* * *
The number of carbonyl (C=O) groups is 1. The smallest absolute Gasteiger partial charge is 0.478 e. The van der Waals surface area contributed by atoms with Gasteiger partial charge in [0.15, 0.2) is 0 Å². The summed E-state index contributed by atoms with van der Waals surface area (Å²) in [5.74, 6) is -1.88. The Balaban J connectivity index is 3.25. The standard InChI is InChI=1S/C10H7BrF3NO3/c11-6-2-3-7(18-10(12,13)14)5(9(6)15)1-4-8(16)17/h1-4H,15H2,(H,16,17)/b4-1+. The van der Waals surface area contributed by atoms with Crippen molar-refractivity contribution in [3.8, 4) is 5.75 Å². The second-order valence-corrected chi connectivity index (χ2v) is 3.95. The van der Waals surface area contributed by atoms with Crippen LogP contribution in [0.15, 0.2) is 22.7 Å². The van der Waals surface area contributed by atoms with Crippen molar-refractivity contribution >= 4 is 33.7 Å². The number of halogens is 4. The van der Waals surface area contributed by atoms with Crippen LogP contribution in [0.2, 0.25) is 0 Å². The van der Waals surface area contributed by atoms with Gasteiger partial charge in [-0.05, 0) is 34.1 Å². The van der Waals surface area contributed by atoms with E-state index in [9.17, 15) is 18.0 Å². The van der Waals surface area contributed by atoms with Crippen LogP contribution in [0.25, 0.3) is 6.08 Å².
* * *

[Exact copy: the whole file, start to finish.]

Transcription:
The number of carbonyl (C=O) groups is 1. The smallest absolute Gasteiger partial charge is 0.478 e. The van der Waals surface area contributed by atoms with Gasteiger partial charge in [0.15, 0.2) is 0 Å². The summed E-state index contributed by atoms with van der Waals surface area (Å²) in [5.74, 6) is -1.88. The Balaban J connectivity index is 3.25. The standard InChI is InChI=1S/C10H7BrF3NO3/c11-6-2-3-7(18-10(12,13)14)5(9(6)15)1-4-8(16)17/h1-4H,15H2,(H,16,17)/b4-1+. The van der Waals surface area contributed by atoms with Crippen molar-refractivity contribution in [3.8, 4) is 5.75 Å². The second-order valence-corrected chi connectivity index (χ2v) is 3.95. The van der Waals surface area contributed by atoms with Crippen LogP contribution in [0.15, 0.2) is 22.7 Å². The van der Waals surface area contributed by atoms with Crippen molar-refractivity contribution >= 4 is 33.7 Å². The number of halogens is 4. The van der Waals surface area contributed by atoms with Crippen LogP contribution in [0.2, 0.25) is 0 Å². The van der Waals surface area contributed by atoms with Gasteiger partial charge in [-0.05, 0) is 34.1 Å². The van der Waals surface area contributed by atoms with E-state index in [9.17, 15) is 18.0 Å². The van der Waals surface area contributed by atoms with Crippen LogP contribution in [0.25, 0.3) is 6.08 Å².